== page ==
Saturday, August 07, 2010

Summer Vacation: Nauvoo the Beautiful

Nauvoo, Illinois is a couple hours north of St Louis and lies on the banks of the Mississippi River.  It was originally settled by Mormon Pioneers who moved there seeking freedom of religion and to escape persecution. At one time it was a bustling town of 20,000 people, the largest city in Illinois, but that all changed in 1844 when the Prophet Joseph Smith was killed and soon thereafter, in 1845, when the Saints began their departure from Nauvoo travelling west to the Salt Lake Valley.

Nauvoo is now mostly corn fields and a small village as well as the historical district that is run by the LDS church. Nauvoo means beautiful and it is truly a beautiful place. It is amazing to me that this land used to be mostly swamp land that was drained to create habitable and productive land by the river.

The flowers around town are lovely; like this purple daisy--I think it is called a coneflower?

And this hibiscus.  I thought Hibiscus only grew in Hawaii but aparently it is hot enough and humid enough in Nauvoo for these lovely flowers to thrive.

The kids enjoyed watching the many different kinds of butterflies that frequented the gardens. This lovely yellow butterfly is enjoying the salvia.  Yes, the flowers were beautiful in Nauvoo but that is not really why we stopped here.

We arrived in Nauvoo on a Monday early evening and set up camp in Camp Nauvoo State Park.  It is right across the street from the historical city sites and offers full restrooms, partial hookups, and friendly neighbors.  This was the first and only night that we had a campfire.  The kids were really excited to make some smores and tell some stories.  We even sang a few songs.

The next morning Dave and I got up early and walked over to the temple after which we went back grabbed the kids and walked down to the historical town just in time to see the afternoon performance of the Nauvoo Pageant Bagpipers and a historical reenactment.  I am quite fond of bagpipes and always get choked up, they speak to my soul, I guess through my distant Scottish roots.  The reenactment that was performed was also very touching, a story I've heard a thousand times about two pioneer sisters, but seeing it there in this setting made it so real.  As they described running from the mobs and hiding in the cornfield behind us I suddenly felt transported.  I held my breath knowing the evil men, out for blood, wouldn't find the two girls but hoping just the same that they would be a little more quiet, a little more still.  I knew the story before but now I felt it. Both the bagpipes and the skit set the tone for the whole visit.  Afton and Cora got their picture with one of the "sisters" from the reenactment and from that point on Nauvoo would suck us back into history; we became pioneers.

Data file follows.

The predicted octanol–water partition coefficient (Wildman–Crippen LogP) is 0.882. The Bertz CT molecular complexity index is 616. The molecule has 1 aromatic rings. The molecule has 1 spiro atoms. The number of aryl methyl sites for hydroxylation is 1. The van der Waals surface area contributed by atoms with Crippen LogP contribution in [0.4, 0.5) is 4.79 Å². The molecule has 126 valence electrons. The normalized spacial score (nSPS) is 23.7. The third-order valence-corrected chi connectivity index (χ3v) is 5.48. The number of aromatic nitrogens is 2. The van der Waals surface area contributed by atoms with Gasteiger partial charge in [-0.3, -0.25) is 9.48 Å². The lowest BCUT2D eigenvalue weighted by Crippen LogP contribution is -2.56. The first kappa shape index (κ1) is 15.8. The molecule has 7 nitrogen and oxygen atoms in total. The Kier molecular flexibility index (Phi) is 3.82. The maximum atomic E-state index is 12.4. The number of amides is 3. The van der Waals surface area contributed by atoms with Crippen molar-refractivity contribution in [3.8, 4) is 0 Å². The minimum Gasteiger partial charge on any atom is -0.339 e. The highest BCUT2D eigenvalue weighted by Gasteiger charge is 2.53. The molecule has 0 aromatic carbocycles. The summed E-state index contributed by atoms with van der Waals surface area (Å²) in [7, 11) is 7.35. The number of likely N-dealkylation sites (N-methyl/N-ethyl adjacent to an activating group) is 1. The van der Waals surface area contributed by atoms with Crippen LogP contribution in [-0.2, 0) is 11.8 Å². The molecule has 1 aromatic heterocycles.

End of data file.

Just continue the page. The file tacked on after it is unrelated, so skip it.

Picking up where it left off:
We spent our days at Nauvoo exploring every inch of the historical town.  We learned how the pioneers made rope, bread, barrels, rugs, fabric.

We also learned how they built bricks to make their homes.  We got to keep a brick.

The kids spent some time quilting and learning other pioneer skills and games at the evening country fair.

We all went on wagon rides.

Carried by real live oxen!!

I love the way this ox is looking sideways at Cora, the huge smile on Cora's face and Kirkham sizing up the huge and gentle beast.  Pioneer children the age of Cora and Afton drove these animals across the plains, some on their own after one or both parents died.

At the wainwrights shop we learned about the metal working that they did there and we each got a ring made from a nail and they made our family a small horseshoe to keep for good luck.

The kids who wanted to (the girls) dressed up in pioneer costumes and we visited bakeries and chapels and gunsmiths and so many other cool places including the lands and records office where we found the location of the properties that my relatives owned there in Nauvoo. I am an 8th generation member of the Church of Jesus Christ of Latter-day Saints on both my mom's and dad's side of the family.  I have many ancestors who lived in this very city; built it from the swamp up and turned it into the beautiful place it is.